Larger businesses with multiple staff will often use NDAs to ensure sensitive information is shared only amongst specific personnel within the company. Information may relate to product development or plans to launch new services that the company wishes to keep secret. The company may need to keep this hidden from competitors but also from customers.
Organisations may also operate under NDAs when seeking investment as this often requires sharing a significant amount of important information, including financial reports and future growth plans.
What Are The Benefits Of An NDA?
Aside from securing your business against competitors, NDAs can also give you a marketing advantage. Companies may wish to keep the development of new products or services secret for a variety of reasons. One is that when customers learn of products in development, they can stop buying existing products. For instance, in software sales and technology. NDAs ensure product launches and other announcements are made at the opportune moment.
Businesses regularly ask manufacturers to sign NDAs to protect intellectual property in the development stage. These types of NDAs are used to protect recipes for food manufacturers or outlets, processes in manufacturing medicines or cosmetics, algorithms in IT development projects and many other formula-based secrets.
The downside to this is that it can limit your ability to patent your product. Due to patents being publically available documents, sometimes businesses are faced with the decision to either patent their product or to use an NDA. If making this decision, you’ll need to consider which option best protects your creation from being copied.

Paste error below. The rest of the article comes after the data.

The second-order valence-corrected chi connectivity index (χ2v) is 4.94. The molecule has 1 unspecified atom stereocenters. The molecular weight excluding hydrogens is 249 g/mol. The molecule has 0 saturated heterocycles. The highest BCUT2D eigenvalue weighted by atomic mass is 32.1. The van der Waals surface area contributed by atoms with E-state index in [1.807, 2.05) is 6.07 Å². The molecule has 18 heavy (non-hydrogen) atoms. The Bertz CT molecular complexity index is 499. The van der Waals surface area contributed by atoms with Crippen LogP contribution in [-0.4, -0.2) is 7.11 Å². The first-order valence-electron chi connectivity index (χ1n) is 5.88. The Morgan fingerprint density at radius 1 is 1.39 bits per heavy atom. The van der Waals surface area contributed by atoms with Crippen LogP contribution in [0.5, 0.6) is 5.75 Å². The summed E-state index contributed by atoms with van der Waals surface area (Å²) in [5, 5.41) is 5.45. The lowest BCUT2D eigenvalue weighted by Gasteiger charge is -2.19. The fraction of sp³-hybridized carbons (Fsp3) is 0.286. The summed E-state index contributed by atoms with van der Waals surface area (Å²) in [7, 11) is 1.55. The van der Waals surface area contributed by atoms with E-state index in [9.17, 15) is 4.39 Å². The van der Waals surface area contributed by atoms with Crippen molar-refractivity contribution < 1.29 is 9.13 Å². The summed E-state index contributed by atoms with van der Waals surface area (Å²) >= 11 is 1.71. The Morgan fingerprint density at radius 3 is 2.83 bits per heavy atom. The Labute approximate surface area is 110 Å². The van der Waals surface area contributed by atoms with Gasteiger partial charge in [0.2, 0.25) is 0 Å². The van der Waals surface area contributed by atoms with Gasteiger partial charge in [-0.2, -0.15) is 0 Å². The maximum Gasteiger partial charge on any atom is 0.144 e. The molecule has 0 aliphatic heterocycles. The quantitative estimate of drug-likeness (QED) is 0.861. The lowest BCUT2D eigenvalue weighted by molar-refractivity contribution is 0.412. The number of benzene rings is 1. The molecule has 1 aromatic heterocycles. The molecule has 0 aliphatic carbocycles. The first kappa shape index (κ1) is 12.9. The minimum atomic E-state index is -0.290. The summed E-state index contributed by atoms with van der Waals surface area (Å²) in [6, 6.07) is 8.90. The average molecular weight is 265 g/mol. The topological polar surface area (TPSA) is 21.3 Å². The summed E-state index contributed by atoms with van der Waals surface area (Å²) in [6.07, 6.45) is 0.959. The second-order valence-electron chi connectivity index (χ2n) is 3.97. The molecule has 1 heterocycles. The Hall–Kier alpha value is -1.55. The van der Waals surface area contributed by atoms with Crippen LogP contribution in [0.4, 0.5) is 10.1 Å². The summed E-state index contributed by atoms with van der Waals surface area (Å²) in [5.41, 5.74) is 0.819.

KFC is a good example of this. Their ‘secret’ recipe chicken is protected by Intellectual Property Law (and likely an NDA or two) as opposed to a patent. This is largely because, although a patent would also stop other businesses from copying the recipe, it would make the recipe available to the public who could then recreate the product at home.
Employee Non-Disclosure Agreements
Employees may also be asked to sign NDAs. However, it is worth considering if this is necessary since the relationship between employer and employee is different from other business relationships. Some argue that for a productive working relationship, trust must be assumed. Therefore, an NDA risks disrupting the dynamic.
Employees and/or contractors may feel that signing an NDA will mean they’re unable to voice concerns or report questionable behaviour. Existing employees have been known to resign when presented with an NDA. Whereas potential talent may reject employment offers if asked to sign an NDA. Deciding whether or not to request non-disclosure agreements for employees is a matter of balancing the need for confidentiality against the risk of losing out on talent.
Many companies opt to include a non-disclosure clause into another agreement, rather than creating a separate contract. For example, within an employment contract or as part of a settlement agreement, in the case of redundancy. Non-disclosure agreements are often used in more general legal documents when onboarding or terminating employment. Inserting NDAs within these contracts raises fewer red flags than a separate non-disclosure agreement.
However, there are some cases when NDAs for employees are required. Such as for those who will be handling sensitive company information or working on projects you want to keep from the public.